• The stories do need to be real. At least if they are not, the readers need to understand that. The Significant Objects project was just one example where the stories increased the value, but happened to be fake.

  12. Hi,

    Thanks so much for sharing this great amazing tutorials. I’m trying to create a product page for my website, this post is very helpful.

  13. The main way I ensure the user understands the value of the product is not to add more text to a product page, rather assume that if a user doesn’t know what the product does for them by time they get there, I already lost.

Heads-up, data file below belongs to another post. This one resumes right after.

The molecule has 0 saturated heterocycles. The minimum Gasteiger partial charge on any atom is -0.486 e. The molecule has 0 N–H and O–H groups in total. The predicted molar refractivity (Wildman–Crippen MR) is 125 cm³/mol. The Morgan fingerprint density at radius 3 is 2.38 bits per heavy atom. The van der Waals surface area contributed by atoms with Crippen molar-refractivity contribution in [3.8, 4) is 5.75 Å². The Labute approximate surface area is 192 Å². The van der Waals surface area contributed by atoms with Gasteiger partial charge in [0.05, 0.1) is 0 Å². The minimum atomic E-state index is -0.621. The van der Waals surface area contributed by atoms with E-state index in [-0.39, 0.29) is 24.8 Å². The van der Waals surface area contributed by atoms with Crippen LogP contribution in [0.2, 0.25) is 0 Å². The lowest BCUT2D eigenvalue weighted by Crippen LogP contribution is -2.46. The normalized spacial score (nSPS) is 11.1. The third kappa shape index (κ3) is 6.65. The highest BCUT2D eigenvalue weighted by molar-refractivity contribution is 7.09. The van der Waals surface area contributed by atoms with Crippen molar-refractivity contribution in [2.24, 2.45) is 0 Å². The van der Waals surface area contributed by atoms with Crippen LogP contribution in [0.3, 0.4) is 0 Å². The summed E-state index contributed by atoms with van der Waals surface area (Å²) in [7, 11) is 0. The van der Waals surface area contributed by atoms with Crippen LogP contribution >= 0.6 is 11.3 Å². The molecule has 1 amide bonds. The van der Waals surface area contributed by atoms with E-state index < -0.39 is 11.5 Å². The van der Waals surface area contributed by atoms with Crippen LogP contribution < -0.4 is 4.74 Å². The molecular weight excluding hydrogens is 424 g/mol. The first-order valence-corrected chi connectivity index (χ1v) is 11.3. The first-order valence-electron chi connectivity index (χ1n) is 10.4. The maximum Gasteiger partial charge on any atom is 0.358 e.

Taking a page out of the affiliate marketers handbook, you want to create long style sales pages with great copy that explain a product for a user to read before the user gets to the product page in question with a call to action to visit the product page in question on that page, and maybe even create a funnel of general information about a particular topic (birdseed buyers guide) to get the person to convince themselves they want to buy that particular item and read my sales page as the goal of that piece of content.

    3 layers of funnel works great for selling items that need backstories behind them to get the point across in campaigns I run, and commonly drive traffic at the entry point using PPC to drive sales.